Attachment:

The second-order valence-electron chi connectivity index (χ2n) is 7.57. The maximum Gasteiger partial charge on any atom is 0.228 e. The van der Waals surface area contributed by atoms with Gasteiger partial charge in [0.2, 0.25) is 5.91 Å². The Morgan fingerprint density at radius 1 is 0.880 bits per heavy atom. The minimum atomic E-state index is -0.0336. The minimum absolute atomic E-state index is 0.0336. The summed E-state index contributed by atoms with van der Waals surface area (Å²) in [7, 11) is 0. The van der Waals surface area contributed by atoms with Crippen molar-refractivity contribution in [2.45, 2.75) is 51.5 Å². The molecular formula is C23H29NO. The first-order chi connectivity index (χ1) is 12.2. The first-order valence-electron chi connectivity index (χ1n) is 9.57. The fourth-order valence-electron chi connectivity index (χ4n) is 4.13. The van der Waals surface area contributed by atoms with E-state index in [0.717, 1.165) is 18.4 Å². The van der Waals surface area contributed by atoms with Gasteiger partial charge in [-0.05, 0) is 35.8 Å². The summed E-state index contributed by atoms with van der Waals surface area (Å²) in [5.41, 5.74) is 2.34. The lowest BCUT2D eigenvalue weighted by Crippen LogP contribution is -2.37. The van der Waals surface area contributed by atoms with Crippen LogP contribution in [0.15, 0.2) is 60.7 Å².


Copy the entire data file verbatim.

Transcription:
The second-order valence-electron chi connectivity index (χ2n) is 7.57. The maximum Gasteiger partial charge on any atom is 0.228 e. The van der Waals surface area contributed by atoms with Gasteiger partial charge in [0.2, 0.25) is 5.91 Å². The Morgan fingerprint density at radius 1 is 0.880 bits per heavy atom. The minimum atomic E-state index is -0.0336. The minimum absolute atomic E-state index is 0.0336. The summed E-state index contributed by atoms with van der Waals surface area (Å²) in [7, 11) is 0. The van der Waals surface area contributed by atoms with Crippen molar-refractivity contribution in [2.45, 2.75) is 51.5 Å². The molecular formula is C23H29NO. The first-order chi connectivity index (χ1) is 12.2. The first-order valence-electron chi connectivity index (χ1n) is 9.57. The fourth-order valence-electron chi connectivity index (χ4n) is 4.13. The van der Waals surface area contributed by atoms with E-state index in [0.717, 1.165) is 18.4 Å². The van der Waals surface area contributed by atoms with Gasteiger partial charge in [-0.05, 0) is 35.8 Å². The summed E-state index contributed by atoms with van der Waals surface area (Å²) in [5.41, 5.74) is 2.34. The lowest BCUT2D eigenvalue weighted by Crippen LogP contribution is -2.37. The van der Waals surface area contributed by atoms with Crippen LogP contribution in [0.15, 0.2) is 60.7 Å².